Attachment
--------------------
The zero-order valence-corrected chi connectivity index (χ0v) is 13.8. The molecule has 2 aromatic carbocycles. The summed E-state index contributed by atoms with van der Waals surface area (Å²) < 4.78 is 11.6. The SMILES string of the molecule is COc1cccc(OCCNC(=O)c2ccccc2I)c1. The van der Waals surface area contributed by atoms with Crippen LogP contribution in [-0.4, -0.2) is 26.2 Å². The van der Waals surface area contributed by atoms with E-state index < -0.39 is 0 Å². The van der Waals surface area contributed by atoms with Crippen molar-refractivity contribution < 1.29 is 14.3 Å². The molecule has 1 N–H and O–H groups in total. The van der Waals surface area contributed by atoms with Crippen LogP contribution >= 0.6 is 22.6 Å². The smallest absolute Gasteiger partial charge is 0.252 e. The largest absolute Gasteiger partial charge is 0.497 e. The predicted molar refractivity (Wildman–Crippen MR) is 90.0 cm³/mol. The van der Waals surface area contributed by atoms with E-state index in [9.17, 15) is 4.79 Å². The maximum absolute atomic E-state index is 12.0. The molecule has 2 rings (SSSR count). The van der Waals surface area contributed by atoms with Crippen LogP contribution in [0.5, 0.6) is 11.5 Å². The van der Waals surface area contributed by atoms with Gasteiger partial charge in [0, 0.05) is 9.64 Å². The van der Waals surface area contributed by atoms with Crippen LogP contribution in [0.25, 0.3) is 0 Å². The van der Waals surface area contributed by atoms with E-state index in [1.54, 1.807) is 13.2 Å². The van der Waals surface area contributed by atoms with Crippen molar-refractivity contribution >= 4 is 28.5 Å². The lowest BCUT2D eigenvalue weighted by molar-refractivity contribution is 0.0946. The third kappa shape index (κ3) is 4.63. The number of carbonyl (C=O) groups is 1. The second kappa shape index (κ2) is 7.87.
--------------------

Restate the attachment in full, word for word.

The zero-order valence-corrected chi connectivity index (χ0v) is 13.8. The molecule has 2 aromatic carbocycles. The summed E-state index contributed by atoms with van der Waals surface area (Å²) < 4.78 is 11.6. The SMILES string of the molecule is COc1cccc(OCCNC(=O)c2ccccc2I)c1. The van der Waals surface area contributed by atoms with Crippen LogP contribution in [-0.4, -0.2) is 26.2 Å². The van der Waals surface area contributed by atoms with E-state index < -0.39 is 0 Å². The van der Waals surface area contributed by atoms with Crippen molar-refractivity contribution < 1.29 is 14.3 Å². The molecule has 1 N–H and O–H groups in total. The van der Waals surface area contributed by atoms with Crippen LogP contribution >= 0.6 is 22.6 Å². The smallest absolute Gasteiger partial charge is 0.252 e. The largest absolute Gasteiger partial charge is 0.497 e. The predicted molar refractivity (Wildman–Crippen MR) is 90.0 cm³/mol. The van der Waals surface area contributed by atoms with E-state index in [9.17, 15) is 4.79 Å². The maximum absolute atomic E-state index is 12.0. The molecule has 2 rings (SSSR count). The van der Waals surface area contributed by atoms with Crippen LogP contribution in [0.5, 0.6) is 11.5 Å². The van der Waals surface area contributed by atoms with Gasteiger partial charge in [0, 0.05) is 9.64 Å². The van der Waals surface area contributed by atoms with Crippen LogP contribution in [0.25, 0.3) is 0 Å². The van der Waals surface area contributed by atoms with E-state index in [1.54, 1.807) is 13.2 Å². The van der Waals surface area contributed by atoms with Crippen molar-refractivity contribution >= 4 is 28.5 Å². The lowest BCUT2D eigenvalue weighted by molar-refractivity contribution is 0.0946. The third kappa shape index (κ3) is 4.63. The number of carbonyl (C=O) groups is 1. The second kappa shape index (κ2) is 7.87.